[Table of Contents] [Search]

[Date Prev][Date Next][Thread Prev][Thread Next][Date Index][Thread Index]

Re: [BKARTS] Double-fan binding perfect bound books


I'm not sure I understand how length -- by which I think you mean surface
area -- is increased by notching when doing a double fan adhesive binding.
I understand how it increases the surface area for the adhesive when doing a
"perfect" binding (i.e. without the fanning).

But when fanning, the real surface area you are concerned with is that small
strip on the binding-edge of each page.  Notching will actually _decrease_
the surface area available for the adhesive to make contact with since that
small strip on the binding-edge is no longer all there due to the notches.

I am not arguing that this will weaken (or strengthen) the end product.
Obviously tests and personal experiences show that there is some increase in
strength when notching.  But maybe it is not due to additional surface area
(or length) as much as to having the adhesive equivalent of "strings" laid
into the spine.

Personally, I do not do any notching at all when using my Peter Jermann fan
gluing press.  I do occasionally rough up the spine with some sandpaper on
coated papers when the textblock is heavy or extremely slick.  Even if I
don't, I've rarely had problems with the pages not adhering together and not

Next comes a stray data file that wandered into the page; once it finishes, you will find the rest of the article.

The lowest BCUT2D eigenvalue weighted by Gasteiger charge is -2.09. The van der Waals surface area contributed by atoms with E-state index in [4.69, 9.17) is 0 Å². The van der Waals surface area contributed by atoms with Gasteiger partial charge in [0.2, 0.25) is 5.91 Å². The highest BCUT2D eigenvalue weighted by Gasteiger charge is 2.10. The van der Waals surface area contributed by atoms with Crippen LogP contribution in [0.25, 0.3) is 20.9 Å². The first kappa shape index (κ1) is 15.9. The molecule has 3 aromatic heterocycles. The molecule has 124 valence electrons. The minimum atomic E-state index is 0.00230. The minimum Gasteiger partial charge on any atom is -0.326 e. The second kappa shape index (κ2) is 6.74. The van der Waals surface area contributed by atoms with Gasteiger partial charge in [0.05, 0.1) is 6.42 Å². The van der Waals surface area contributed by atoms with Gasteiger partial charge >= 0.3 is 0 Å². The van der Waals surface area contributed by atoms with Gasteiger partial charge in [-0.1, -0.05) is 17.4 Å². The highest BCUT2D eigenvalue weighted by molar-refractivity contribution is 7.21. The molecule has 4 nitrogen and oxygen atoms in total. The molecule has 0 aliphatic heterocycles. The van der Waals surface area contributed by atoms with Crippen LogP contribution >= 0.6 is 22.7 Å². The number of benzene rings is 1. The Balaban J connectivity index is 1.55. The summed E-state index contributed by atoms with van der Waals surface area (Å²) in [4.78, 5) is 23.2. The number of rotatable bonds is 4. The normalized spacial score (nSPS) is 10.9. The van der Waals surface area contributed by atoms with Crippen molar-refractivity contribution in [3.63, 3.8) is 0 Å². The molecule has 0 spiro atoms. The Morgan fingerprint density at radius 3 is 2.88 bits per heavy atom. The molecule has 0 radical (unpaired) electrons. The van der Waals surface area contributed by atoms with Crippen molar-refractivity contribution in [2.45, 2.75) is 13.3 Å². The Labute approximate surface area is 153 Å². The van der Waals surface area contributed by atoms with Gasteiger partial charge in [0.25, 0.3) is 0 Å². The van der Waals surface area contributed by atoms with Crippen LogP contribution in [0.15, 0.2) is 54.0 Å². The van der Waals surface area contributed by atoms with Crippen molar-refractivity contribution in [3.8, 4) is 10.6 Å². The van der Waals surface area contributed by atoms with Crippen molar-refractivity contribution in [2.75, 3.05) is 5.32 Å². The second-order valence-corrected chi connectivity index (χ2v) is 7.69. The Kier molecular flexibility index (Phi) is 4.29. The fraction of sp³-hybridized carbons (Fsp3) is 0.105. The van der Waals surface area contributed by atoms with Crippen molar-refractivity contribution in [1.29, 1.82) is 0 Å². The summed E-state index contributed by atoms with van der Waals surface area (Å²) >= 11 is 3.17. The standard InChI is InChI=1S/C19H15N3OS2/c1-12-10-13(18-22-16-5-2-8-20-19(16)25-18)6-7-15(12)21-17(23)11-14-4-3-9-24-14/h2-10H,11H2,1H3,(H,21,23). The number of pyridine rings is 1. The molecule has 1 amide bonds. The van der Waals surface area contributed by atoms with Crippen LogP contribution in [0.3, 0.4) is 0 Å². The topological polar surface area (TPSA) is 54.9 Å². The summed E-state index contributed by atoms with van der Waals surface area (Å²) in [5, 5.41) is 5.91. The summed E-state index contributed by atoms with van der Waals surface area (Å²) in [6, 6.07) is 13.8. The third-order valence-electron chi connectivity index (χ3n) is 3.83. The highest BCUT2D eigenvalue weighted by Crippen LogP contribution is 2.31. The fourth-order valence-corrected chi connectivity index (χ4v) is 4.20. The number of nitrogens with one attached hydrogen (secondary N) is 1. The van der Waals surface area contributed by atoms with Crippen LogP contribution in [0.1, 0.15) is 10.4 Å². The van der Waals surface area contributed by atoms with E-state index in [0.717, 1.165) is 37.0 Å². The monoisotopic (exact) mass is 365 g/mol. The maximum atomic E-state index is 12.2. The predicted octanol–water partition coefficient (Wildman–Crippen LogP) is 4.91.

being durable.  And this is in a library setting where some books receive
heavy use (and we will do spot checks on our in-house bindings to check
their quality).

Also, one note: We use a variation of Jermann's and Gary Frost's "spring
away" and "hollow back" paperback bindings, which allows the binding to lay
very flat and not have the stress of the cover's paper spine having to fold
along with the textblock opening.


on 11/7/02 4:22 PM, Greg at 71514.3705@COMPUSERVE.COM wrote:

> Very shallow notches of about 1/16 inch ( 2 mm) or less work very
> well. Especially when they are cut by a milling knife that clean,
> sharp and has many teeth. Our notching knives are cut in a
> trapezoidal shape. The many shallow notches effectively increase the
> (length) of the spine that is exposed to adhesive by X3 !!

 Eric Alstrom      Collections Conservator
 Dartmouth College      Hanover, NH
 603-646-1452      eric.c.alstrom@dartmouth.edu

            BOOK_ARTS-L: The listserv for all the book arts.
      For subscription information, the Archive, and other related
            resources and links go to the Book_Arts-L FAQ at:

        Archive maintained and suppported by Conservation OnLine

[Subject index] [Index for current month] [Table of Contents] [Search]